Of Engineers, Mechanics, and Journeys

Ispent last weekend putting new motor mounts on the Maulin’ Magnum. The stock rubber/hydraulic mounts are known to fail when subjected to the kind of torque and abuse a Magnuson Supercharged street/strip car heaps upon them. We got the upgraded 2009 SRT Challenger 6-speed manual mounts that are much stronger and have a failsafe feature. However, buying them and installing them were two different things.

A long time ago in a galaxy far away, I went to community college and got my FAA aircraft mechanic licenses, Airframe and Powerplant. If you want to be the best mechanic you can be, this is the way to go. You learn to work on piston and jet engines, you learn metallurgy, aerodynamics, thermodynamics, electrical theory, hydraulic theory, and of course you learn to do anything possible with any engine, airframe, or system. My intention was to go on and become an engineer. Unfortunately, it wasn’t until my junior year in college that I found out that I am pretty severely dyslexic. Finally understanding why I could never spell very well and why I made seemingly simple math errors all of the time, I tried to muscle through engineering school anyway. A kind professor advised me that someday I was going to make a wing fall off an airplane due to a math error and encouraged me to go in a different direction. All of this is to explain why I like both engineers and mechanics.

However, after five long hours under the car, several busted knuckles, bleeding cuts, and a broken tool, I was really cussing out the Mopar engineers that apparently didn’t think anyone was ever going to have to change these motor mounts in the field. I could write a book on experiences like this. I once had to drill a two inch hole through both inner fenders just to get to the rear spark plugs on a V8 vehicle (not made by Ma Mopar however). You literally couldn’t get to the plugs with the engine installed in the car.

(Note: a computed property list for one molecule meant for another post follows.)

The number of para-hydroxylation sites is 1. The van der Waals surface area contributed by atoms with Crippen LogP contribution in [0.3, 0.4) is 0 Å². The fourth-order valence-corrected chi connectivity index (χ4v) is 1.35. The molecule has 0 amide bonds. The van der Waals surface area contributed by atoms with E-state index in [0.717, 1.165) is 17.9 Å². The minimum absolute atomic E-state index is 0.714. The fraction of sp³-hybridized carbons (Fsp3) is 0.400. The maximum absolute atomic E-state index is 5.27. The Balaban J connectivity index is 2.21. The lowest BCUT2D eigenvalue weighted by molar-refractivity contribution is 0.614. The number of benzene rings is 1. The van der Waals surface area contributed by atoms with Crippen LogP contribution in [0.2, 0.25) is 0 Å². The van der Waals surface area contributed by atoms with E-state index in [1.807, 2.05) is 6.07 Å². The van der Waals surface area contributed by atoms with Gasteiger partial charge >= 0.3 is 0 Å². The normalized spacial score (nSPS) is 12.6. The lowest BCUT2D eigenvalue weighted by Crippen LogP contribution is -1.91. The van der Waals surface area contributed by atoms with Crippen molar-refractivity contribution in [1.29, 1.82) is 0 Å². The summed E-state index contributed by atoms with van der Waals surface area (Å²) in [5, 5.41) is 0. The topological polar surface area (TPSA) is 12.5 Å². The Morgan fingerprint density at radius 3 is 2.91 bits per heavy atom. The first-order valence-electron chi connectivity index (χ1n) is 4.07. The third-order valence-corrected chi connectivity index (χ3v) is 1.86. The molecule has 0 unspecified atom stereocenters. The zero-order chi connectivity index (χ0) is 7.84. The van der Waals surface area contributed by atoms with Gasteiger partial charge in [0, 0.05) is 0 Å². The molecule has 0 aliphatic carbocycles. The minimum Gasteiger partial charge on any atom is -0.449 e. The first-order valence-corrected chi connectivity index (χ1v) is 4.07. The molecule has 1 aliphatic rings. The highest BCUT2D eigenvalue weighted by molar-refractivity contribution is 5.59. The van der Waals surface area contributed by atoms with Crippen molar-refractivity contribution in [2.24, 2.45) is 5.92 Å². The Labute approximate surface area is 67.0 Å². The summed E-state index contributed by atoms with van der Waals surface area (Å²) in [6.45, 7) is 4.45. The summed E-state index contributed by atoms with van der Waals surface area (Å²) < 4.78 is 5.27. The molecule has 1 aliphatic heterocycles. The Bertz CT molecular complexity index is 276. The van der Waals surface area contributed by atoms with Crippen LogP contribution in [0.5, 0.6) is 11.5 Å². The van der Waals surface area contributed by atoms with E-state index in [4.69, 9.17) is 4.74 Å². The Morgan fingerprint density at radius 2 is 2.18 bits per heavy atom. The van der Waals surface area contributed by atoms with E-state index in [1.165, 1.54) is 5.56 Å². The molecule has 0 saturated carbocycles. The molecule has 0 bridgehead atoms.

I have a proposal. How about we have all new engineers, before they begin designing cars, spend six months working on the line at a dealership? And of course, the technicians there will make sure they get to do all of the hardest maintenance jobs at least once. Maybe the experience will pay dividends with easier to maintain and repair vehicles for us all. I’m just saying.


In her column this month, Alex reflects on the radical change in direction her life took thanks to cars and passion for cars. I have to say, I’m with her on this one. Two years ago my work and life were centered on my long time web development consulting company. I originally founded the company in the Wild West days of the Internet, 1994. I have always loved computers, having built my first one way back in 1976. I enjoyed the business for a long time, and it was very profitable. But times change; the economy tanked and companies jumped big time into outsourcing web and app development overseas. Profit dropped and enjoyment disappeared.

Then one day I offered to teach my neighbor, Alex Rogeo, how to detail her new car. Alex is a very photogenic person and I had already done a couple of photo assignments with her and various cars (I’ve been into photography since high school - it satisfied the art requirement and was a great way for a young man to meet girls in Los Angeles) so I knew she was interested in them. I love detailing cars, and have ever since I put myself through college partly by detailing Porsches in Beverly Hills.